By Lynne Cadenhead
Lack of diversity is a problem…
Boards are the mind and will of a company, and they perform better when they include the best people coming from a range of backgrounds and perspectives. The boardroom is where all strategic decisions are made, risk overseen and governance applied. Therefore, it’s vital that an effective and balanced board consists of a diverse blend of high-quality individuals bringing a mix of experience, skills and backgrounds to the table.
Women bring specific benefits to companies, yet women still remain woefully under-represented in the board rooms of most UK companies and organisations. At our current rate of change, it’s going to take over 70 years to achieve gender-balanced boards in the UK! This despite the fact that various studies have shown companies with more women on their boards perform better operationally and provide a better return on investment.
The value of your unique perspective…
I remember the first board role I had about 20 yearsago. I turned up, shaking with trepidation, surrounded by some well-known, influential captains of industry, squeaking out answers every time I was asked to comment. After a few meetings, the Chairman took me aside and told me, quite directly but very tactfully, that I wasn’t contributing as much as he thought I would. I replied that I felt quite intimidated by the depth of knowledge and experience of others around the table and I just couldn’t match that. “Mmm,” he said “but you’re not here to be the same as them or say the same things as they say. I brought you on board to be different because you are different.”
And that was my first lesson in the importance and benefits of board diversity – a balanced board has diversity of thoughts, experience, skills, knowledge, and gender – and that is good for business. I overcame my fear, found my voice, brushed up on my governance knowledge, and never looked back. And didn’t squeak anymore either!
Teaching Board Governance:
Fast forward to today and I have served on over 30 boards, every one different and each a rewarding learning experience. I continually update my knowledge and board skills to stay ahead of the game and be open to all opportunities that come my way. And I want to see the boards that I sit on become gender balanced.
To this aim, I have worked closely with Edinburgh Napier University to develop their innovative Leadership in Board Governance Programme. Armed with up to date knowledge and skills, and applying a healthy dose of common sense, no matter what their background, age or experience, there is a board opportunity out there for every woman (and of course men too…). It is time for women to step up, push any fear aside and contribute in a meaningful way for their own personal benefit and that of our country and society.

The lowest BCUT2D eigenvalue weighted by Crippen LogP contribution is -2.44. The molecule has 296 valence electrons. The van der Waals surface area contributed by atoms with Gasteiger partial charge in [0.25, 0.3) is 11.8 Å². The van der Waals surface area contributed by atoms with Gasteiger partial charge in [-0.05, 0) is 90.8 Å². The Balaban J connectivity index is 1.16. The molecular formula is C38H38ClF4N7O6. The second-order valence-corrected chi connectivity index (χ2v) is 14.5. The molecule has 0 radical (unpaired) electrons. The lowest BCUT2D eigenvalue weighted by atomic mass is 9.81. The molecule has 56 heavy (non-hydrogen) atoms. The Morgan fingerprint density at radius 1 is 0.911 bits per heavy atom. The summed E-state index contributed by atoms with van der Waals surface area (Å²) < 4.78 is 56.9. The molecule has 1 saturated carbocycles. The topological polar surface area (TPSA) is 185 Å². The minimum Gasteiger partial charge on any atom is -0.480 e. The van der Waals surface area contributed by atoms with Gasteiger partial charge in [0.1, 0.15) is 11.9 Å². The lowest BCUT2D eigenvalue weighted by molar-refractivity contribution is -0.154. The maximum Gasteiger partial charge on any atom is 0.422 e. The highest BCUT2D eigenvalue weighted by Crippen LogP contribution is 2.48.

Believe me, a board role is truly a career and life-enhancing experience, and it’s never too early to start your board career – my latest appointment to a board I chair is an 18-year-old schoolgirl!
So, please join us on the Leadership in Board Governance course this autumn. I wonder what your first board role will be?
The Leadership in Board Governance course is open to all applicants regardless of gender identity. The course will equip you with the necessary knowledge, skills, attitude and support to ensure you are ‘board ready’. Find out more here.
About Lynne Cadenhead:
A serial entrepreneur, Lynne has over 20 years’ investment experience, investing in, mentoring and nurturing a range of early stage technology and retail companies throughout the UK. She has worked with a wide portfolio of technology companies – from pharmaceuticals and polymers to prosthetics and optics – and has also managed two early stage technology venture capital funds, served on over 30 boards and started up her own games company.
Lynne served as a member of the Scottish Executive Scottish Industrial Development Advisory Board (SIDAB) for eight years and was previously Chairman of Connect, the Scottish technology networking organisation. She was also an early investor and first Chairman of Touch Bionics, the world-leading upper limb prosthetics company, recently sold for £27.5 million.
Currently Lynne is involved with several early stage technology companies as director and investor, mainly in the fields of cyber security and artificial intelligence. She recently started a new personal branding company, whilst continuing with her pioneering work in leadership in board governance.
She is also a long-standing member of the Edinburgh Napier University Campaign Advisory Board, Chairman of UNICEF Scotland Advisory Board and Chairman of Women’s Enterprise Scotland, the community investment company which works to unlock the economic potential of women in business.